As an active practitioner in business and its oversight, it is clear to me that most businesspeople do not pair the disciplines of faith with the practices of business. Too many act as if the source of morality is best placed in a container and kept far away from the suites of power.

Daniel Bell, in his book The Cultural Contradictions of Capitalism, observed: “When the Protestant ethic was sundered from bourgeois society, only the hedonism remained, and the capitalist system lost its transcendental ethic. Work was no longer a calling, but a mere means of seeking pleasure as a way of life.”

Our society of late has worked to remove limits on what can be bought and experienced. Virtually anything can be had—right now—courtesy of a loan. For decades the prevailing business ethic has been dismissive of limits. If there are potential buyers, produce it. Foundational principles have been contorted: to many “liberty” has come to mean “libertine” while the “pursuit of happiness” is reduced to the pursuit of pleasure. Should we then be surprised when the entire financial ecosystem is corrupted by what has turned out to be a disastrous profit chase?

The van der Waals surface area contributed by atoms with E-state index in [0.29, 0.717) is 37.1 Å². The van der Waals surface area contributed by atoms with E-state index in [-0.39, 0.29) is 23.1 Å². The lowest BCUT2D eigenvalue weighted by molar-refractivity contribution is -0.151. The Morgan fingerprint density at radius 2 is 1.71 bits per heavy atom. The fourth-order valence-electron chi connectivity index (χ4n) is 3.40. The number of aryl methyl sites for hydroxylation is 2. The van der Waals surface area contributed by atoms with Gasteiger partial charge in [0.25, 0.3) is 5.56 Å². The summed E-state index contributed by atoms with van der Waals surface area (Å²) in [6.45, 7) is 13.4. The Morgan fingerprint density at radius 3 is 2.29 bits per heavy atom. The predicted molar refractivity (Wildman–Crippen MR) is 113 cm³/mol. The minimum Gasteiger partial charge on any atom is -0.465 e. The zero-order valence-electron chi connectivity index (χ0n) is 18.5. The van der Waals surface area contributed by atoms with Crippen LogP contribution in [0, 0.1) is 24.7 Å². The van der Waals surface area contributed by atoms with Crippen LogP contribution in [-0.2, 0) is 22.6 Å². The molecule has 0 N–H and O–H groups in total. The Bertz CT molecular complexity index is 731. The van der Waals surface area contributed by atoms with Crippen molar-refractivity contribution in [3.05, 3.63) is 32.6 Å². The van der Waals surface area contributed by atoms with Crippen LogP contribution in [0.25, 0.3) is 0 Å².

Sociologists, who are eager not just to track cultural decline but to identify the cultural shapers, have generally concluded that cultural formation is a top-down affair. At the top is collaboration between those who conceive and those who act. Further down the pyramid of responsibility we find a collaboration between marketers and advertisers. Presumably those like my Dad, who as a retailer was well down the pyramid, and certainly those who purchase products and services, are expected to be mere pawns. It did not turn out that way in his case; he and much of his generation borrowed reluctantly and avoided a return to the excesses of the 1920s.

when money is easy, and especially when it is decoupled from real work or plausible amortization schedules, society suffers extraordinary indignities at all levels